Something sinister has been happening to public education in America for the last decade or more. Billionaires such as Bill Gates, Eli Broad, and the Walton family have poured their fortunes into remaking our public schools and our public school students into what they envision will be good for multi-national corporations such as Pearson, Microsoft, McKinsey, and IBM. We saw this clearly with the Common Core State Standards and accompanying testing, with the bulk of the funding for the drafting, promoting, and implementing of the Common Core coming from the Bill and Melinda Gates Foundation. Now that there has been an (unexpected?) hue and cry about the over-testing of our students, here comes the antidote: competency/proficiency based education, aka personalization, aka student-centered education, and community partnerships. While this sounds on the surface like a welcome relief to the one-size-fits-all standardization of curricula and high-stakes standardized testing, it comes with its own pitfalls.
A perusal of the new “RI Strategic Plan for Public Education: 2015-2020” (http://media.ride.ri.gov/BOE/BOE_Meeting_102815/Encl6a.pdf), recently approved by the RI Board of Education, turns up a number of appealing-sounding but troubling buzzwords: personalized instruction, one-to-one computer technology, blended learning, online learning, community partners outside of the school, and particularly, proficiency-based instruction and assessment. In an ideal world, these buzzwords could be a refreshing approach to teaching and learning in a dazzling world of opportunity through technological advances. Very unfortunately, we do not live in an ideal world.
We need only look as far as the state of Maine to see what the ugly reality of competency/proficiency based education looks like in real schools with real students and teachers. Maine has plunged ahead with this agenda, helped along with money from the Nellie Mae Education Foundation (a grantee of the Bill and Melinda Gates Foundation), though there is no research (peer-reviewed or otherwise) that justifies transforming teaching and learning into a digital/online enterprise. Emily Kennedy Talmage is a teacher in Maine who has researched the roots of this agenda and written extensively about it in her blog, and it is unnerving. (http://emilytalmage.com/2015/04/26/save-maine-schools/) My take is that the PR for so-called proficiency based, personalized learning is riddled with code words that translate into outsourcing education to ed-tech vendors and “community partners,” marginalizing classroom teachers, holding students accountable to pre-determined, inappropriate standards (Common Core or Core-like), not allowing them to progress until they have achieved “mastery” of these inappropriate standards, feeding them game-like academic programs that foster zombie cognitive processing rather than real learning, and using extrinsic motivation like rewards and badges, all the while scooping up reams of sensitive data that will go who knows where and be used for who knows what.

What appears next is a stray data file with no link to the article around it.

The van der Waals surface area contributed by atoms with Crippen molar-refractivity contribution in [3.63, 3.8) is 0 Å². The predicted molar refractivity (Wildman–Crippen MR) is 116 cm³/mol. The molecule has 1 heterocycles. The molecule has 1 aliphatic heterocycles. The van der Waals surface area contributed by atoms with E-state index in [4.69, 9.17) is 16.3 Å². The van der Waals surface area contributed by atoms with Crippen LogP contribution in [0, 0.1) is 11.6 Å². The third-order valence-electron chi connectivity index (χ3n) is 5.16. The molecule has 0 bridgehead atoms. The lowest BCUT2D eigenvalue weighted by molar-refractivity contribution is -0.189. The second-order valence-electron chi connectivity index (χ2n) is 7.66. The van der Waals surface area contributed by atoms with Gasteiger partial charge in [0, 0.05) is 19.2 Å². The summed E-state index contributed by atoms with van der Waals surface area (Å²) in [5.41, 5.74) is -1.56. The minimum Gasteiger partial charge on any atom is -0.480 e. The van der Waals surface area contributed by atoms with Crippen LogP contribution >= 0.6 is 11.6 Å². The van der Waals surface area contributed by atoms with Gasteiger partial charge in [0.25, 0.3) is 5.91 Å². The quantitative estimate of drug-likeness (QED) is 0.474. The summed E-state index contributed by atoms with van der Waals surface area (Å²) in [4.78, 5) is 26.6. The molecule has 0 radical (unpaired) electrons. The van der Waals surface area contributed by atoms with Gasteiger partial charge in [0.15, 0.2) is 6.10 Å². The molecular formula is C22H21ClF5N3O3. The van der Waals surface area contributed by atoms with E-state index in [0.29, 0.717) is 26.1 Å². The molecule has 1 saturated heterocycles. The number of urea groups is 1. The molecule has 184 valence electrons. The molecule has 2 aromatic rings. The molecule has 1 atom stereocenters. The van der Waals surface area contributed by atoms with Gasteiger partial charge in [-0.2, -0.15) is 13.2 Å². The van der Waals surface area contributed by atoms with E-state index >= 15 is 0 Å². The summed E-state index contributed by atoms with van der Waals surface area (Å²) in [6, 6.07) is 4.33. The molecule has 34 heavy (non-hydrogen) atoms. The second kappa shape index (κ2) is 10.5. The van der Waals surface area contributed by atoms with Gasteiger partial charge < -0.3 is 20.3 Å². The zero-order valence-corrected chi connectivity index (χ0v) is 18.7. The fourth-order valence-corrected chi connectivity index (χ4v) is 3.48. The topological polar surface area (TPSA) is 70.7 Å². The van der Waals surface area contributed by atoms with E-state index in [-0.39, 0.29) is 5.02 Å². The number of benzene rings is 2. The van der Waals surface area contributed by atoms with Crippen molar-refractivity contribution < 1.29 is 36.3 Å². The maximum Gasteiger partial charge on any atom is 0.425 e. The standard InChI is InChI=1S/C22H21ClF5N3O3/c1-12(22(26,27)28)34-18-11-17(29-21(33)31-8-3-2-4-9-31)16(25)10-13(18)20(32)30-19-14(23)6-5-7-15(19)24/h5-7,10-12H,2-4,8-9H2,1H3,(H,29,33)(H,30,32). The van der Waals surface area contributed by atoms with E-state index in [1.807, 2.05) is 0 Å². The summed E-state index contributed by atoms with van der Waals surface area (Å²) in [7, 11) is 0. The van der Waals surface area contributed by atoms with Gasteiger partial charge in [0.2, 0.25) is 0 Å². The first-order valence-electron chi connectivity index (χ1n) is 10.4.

While co-opting the language of the Civil Rights Movement with terms such as Equity and Opportunity, those pushing this digital innovation agenda are not sending their children to this brave new educational world. Private school students will still have small classes valuing interaction between teachers and students and students with peers, and rich curricula with the arts, languages, history, and social studies. Other people’s children will be seated at computer terminals, isolated from each other, eyes focused (or not) on screens which will be adjusted second by second to their keystrokes, the data siphoned off into cyber-space. (By the way, the federal Department of Education, the supposedly secure place where all public school students’ personally identifiable information will be channeled via the Statewide Longitudinal Data Systems, recently received a very poor grade for data security from the Office of the Inspector General.)
We need to ask Cui bono? Is this rush to digital learning truly for the benefit of the overwhelming majority of the children in America who attend public schools? Or is it a bonanza for the hedge funders and edtech entrepreneurs who will rake in an exorbitant amount of money directly or indirectly on learning modules of dubious quality?